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AAA Music | 25 May 2020

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Hatcham Social – About Girls

| On 01, Apr 2012

Is it about girls? Pretty much yes, but what else is happening in Hatcham Social’s latest album seems to be the logical conclusion of listening to Psychedelic Furs, The Jesus And Mary Chain, and any number of pop-punk bands I’m not so qualified to name-drop. Lovelorn, lovesick, and full of a new wave poppy bounce, this is something I’d guess will be the summer soundtrack of a few people.

Opener ‘NY Girl’ has the jaunty bassline and crunchy guitar sound of a big old rock anthem, but the skittery drums and melodies from a Psychedelic Furs record, and the nervy vocals of modern indie, combining the self-consciousness of post-punk with the technicolour appeal of radio rock. But after throwing a real attention-grabber of an opener, Hatcham Social make us guess again at what’s going on with ‘Nichola Tells Me’, a slow ballad that bring to mind a less challenging Bowie at his poppiest, crossed with the slow dance from a teen high school movie prom scene. It’s this twosome that set the scene for the album: half of it is a sort of 80s indie, somewhat indebted to New Order and definitely following Futureheads, and the other half is a hushed, almost dream-pop teen movie, for better like the kooky yet enjoyable guilty pleasure of ‘Dance With Me’ with its luxurious guitar sound and sparky energy or in the case of the soporific, lilting but half-asleep and repetitive ‘Invention Of Air’, for worse.
The main problem is that while Hatcham Social have the tunes, the album as a whole feels a bit repetitive. The darker tones of ‘Like An Animal’ could really go down well, and as a single is an excellent choice, but when bookended between the chipper, nearly cartoonish ‘Louis Lane’ and the moody ‘Shut Your Mouth’ with its squalling buildup and aggressive yet playful guitars means that it can’t quite escape and find the appeal it does in fact hold, and ditto for ‘Shut Your Mouth’. Both are easily the standout tracks, but the similarity of the tracks in general mean they lose the spark they undeniably hold.
‘Little Savage’ is possibly the exception. Yes, it is pure pop in several respects, with a jangly guitar riff and danceable bassline, with the band’s by-now familiar skittering, snare, cymbal and hi-hat heavy percussion, and a stupidly catchy chorus. The guitar solo too is a gently psychedelic cut of sunshine, and the lyrics and vocals balance bitterness and smiles with aplomb. Close follower is the borderline Interpol-isms of the brooding disco number ‘Escape From London’, which taps into an infectious and intriguing darkness lyrically and musically with some rather good bass/guitar interplay. In fact, the latter half of the album has possibly more going for it, with the following Adam Ant/Talking Heads ‘Would You’ making sure things don’t get too sober with a daft synth in its chorus and galloping pseudo-tribal rhythms, all held together by whistled melodies and vocals that sound like the singer might actually be enjoying himself. And ‘All Summer Long’ is a sneaky treat, in a sort of Ash teen pop kind of way, with deceptively well-written instrumental parts. It’s a shame that closer ‘Stick Together’ is so nonchalant, and in a scrappy way that almost feels like a last-minute addition to the album.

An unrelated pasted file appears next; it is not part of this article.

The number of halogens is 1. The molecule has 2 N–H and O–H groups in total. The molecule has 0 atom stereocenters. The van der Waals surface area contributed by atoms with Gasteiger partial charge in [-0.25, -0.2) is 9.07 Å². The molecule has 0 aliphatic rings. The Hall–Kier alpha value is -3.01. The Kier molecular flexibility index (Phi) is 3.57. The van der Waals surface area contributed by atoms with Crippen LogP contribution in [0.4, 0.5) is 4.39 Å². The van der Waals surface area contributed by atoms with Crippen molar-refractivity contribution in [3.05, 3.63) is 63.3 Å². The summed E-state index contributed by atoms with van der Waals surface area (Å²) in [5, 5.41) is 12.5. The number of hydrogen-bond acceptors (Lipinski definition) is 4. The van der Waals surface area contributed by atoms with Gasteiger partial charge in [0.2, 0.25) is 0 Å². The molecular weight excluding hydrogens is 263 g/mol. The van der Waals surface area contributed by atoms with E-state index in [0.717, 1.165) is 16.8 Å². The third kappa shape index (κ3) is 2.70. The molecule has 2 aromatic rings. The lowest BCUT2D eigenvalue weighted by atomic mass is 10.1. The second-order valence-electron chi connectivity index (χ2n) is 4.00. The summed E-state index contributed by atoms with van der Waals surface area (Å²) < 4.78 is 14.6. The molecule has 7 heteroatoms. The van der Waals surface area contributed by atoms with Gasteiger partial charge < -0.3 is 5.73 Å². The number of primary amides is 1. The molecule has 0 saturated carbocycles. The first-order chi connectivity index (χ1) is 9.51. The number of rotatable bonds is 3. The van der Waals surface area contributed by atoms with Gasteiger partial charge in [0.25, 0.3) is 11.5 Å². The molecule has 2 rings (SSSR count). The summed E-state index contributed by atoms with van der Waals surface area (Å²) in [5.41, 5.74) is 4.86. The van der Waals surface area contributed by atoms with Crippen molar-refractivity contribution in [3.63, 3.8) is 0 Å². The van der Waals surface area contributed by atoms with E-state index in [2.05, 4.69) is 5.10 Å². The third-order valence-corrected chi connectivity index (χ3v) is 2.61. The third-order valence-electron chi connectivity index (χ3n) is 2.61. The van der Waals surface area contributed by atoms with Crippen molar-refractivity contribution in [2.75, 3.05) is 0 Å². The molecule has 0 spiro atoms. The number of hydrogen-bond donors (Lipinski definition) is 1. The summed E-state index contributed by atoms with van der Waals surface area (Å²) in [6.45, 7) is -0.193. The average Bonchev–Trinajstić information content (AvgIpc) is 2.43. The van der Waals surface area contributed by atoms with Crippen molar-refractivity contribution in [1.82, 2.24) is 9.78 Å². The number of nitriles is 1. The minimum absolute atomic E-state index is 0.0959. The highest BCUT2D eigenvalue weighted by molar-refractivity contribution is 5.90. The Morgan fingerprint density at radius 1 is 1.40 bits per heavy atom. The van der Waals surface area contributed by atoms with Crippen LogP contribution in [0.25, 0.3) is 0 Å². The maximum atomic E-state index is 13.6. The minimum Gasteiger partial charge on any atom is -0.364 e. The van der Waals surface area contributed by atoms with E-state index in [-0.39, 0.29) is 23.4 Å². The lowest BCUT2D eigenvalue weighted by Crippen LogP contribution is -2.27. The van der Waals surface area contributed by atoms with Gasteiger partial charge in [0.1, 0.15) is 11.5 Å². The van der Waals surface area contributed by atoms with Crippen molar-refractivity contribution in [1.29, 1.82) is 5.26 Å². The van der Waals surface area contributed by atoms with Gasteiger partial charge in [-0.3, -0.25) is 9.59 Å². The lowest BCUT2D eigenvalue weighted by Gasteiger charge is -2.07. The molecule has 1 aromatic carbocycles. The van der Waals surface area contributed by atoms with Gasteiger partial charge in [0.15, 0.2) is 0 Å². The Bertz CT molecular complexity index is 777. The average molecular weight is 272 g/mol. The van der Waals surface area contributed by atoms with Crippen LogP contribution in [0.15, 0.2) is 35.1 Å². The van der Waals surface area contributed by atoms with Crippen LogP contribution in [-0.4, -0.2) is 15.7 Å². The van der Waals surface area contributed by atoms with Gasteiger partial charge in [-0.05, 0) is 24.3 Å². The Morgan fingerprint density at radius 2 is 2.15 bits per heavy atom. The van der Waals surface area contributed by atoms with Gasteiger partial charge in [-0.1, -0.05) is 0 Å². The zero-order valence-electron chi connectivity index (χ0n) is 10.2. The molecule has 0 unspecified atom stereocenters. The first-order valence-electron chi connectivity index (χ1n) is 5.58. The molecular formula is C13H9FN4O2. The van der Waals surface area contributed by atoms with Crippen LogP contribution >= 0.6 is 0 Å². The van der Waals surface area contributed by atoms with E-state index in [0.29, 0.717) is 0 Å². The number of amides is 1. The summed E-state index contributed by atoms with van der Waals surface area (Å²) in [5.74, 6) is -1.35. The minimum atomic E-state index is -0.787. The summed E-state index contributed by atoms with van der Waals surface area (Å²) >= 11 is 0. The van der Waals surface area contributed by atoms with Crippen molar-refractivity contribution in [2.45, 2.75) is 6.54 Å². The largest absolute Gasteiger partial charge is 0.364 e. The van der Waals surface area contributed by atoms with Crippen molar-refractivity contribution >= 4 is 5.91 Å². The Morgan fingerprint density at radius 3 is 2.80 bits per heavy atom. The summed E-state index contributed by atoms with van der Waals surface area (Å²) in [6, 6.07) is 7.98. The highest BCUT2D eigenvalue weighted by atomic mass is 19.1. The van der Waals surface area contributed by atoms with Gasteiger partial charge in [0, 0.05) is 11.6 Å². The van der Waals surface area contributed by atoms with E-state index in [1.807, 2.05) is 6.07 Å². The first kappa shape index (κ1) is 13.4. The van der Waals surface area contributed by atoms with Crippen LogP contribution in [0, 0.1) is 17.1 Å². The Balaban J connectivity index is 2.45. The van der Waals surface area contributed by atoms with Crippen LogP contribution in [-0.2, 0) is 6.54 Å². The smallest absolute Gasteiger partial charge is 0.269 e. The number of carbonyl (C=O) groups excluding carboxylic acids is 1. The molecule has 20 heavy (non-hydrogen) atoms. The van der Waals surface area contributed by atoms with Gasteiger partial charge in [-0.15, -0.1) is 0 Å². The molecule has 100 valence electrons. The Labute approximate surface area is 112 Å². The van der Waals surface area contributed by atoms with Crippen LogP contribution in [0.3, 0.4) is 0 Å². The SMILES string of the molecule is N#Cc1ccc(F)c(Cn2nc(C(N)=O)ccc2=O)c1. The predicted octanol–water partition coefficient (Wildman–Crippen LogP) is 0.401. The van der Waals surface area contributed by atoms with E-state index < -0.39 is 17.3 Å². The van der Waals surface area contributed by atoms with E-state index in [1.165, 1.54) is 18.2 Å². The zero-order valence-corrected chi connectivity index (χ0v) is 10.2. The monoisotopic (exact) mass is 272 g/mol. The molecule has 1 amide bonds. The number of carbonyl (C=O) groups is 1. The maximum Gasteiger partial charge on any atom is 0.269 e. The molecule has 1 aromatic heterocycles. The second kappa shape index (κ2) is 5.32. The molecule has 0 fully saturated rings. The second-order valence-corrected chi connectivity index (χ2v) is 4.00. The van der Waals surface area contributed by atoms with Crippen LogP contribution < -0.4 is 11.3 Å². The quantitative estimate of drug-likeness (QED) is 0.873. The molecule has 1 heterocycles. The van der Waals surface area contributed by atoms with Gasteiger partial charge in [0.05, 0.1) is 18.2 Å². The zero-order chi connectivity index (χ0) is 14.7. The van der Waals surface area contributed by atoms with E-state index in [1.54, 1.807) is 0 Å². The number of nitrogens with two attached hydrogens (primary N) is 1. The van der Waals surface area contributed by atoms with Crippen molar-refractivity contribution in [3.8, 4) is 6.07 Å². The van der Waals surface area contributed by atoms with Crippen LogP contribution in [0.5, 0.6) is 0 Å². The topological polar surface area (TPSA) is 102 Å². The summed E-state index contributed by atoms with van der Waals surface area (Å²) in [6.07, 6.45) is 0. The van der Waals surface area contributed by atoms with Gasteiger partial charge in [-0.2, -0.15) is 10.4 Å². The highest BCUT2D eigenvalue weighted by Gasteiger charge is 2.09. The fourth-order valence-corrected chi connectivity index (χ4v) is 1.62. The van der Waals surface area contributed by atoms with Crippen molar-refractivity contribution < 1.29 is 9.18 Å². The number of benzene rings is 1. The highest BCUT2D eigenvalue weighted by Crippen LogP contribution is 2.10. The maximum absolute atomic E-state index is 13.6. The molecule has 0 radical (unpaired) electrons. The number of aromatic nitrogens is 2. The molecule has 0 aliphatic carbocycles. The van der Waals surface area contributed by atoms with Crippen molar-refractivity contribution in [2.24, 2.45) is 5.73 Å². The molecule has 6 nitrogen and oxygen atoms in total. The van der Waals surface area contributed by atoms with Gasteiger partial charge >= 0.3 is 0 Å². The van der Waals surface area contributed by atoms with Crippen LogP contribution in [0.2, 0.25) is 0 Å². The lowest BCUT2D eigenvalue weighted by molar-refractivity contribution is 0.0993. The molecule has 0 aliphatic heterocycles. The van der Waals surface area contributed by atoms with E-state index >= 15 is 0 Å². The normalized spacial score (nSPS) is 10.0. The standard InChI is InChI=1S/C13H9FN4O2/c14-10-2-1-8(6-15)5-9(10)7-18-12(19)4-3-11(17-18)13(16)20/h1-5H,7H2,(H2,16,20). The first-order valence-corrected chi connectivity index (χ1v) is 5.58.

Hatcham Social aren’t bad, I just think that ‘About Girls’ is a solid example of another band that in an ideal world would take Ash’s route and release a string of singles rather than a full-length. Quite a few songs on here are individually great, it’s just that thirteen of them all at once become arduous, and I can’t help but feel that there’s some filler drifting around, especially in the earlier half of the album. Flawed, but by no means hopeless, I hope that they are able to write a more diverse album next time, or perhaps find a way to focus on smaller releases that suit their short-bursts song style.

Katie H-Halinski

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“About Girls” is the second album by London Quartet “Hatcham Social” due to be released on the 2nd of April 2012 by Fierce Panda. As the follow up to their debut “ You Dig the Tunnel, I’ll Hide The Soil” this album sees the band move slightly away from the synth speckled sound to a more raw album that the band say is “less layered with more concise lyrics which are more playful and honest and from real life”.
The album opens with “NY girl” a grungy indie song with a heavy use of guitars and a steady drum beat keeping the energetic vibe of the track throughout. At many points during “About Girls” Hatcham Social have a retro sound that is reminiscent of the 90’s Brit-pop era. This sound can be especially heard on tracks like Escape from London” and “Nicola Tells Me” and “Lois Lane”. The repetitive guitar riffs, punchy choruses and moody vocals remind me a little of Blur. “Shut Your Mouth” is a cheeky sort of a song with typically tongue-in-cheek lyrics such as “You better shut your mouth now/ These are the golden days”
The funky syncopated rhythm keeps the song interesting and succeeds in making the track instantly catchy. “Shut Your Mouth” is definitely one of the highlights on “About Girls”. I would have perhaps liked to hear a few more songs on this album that manage to capture the quirkiness and fun of this band.

Orna Lyons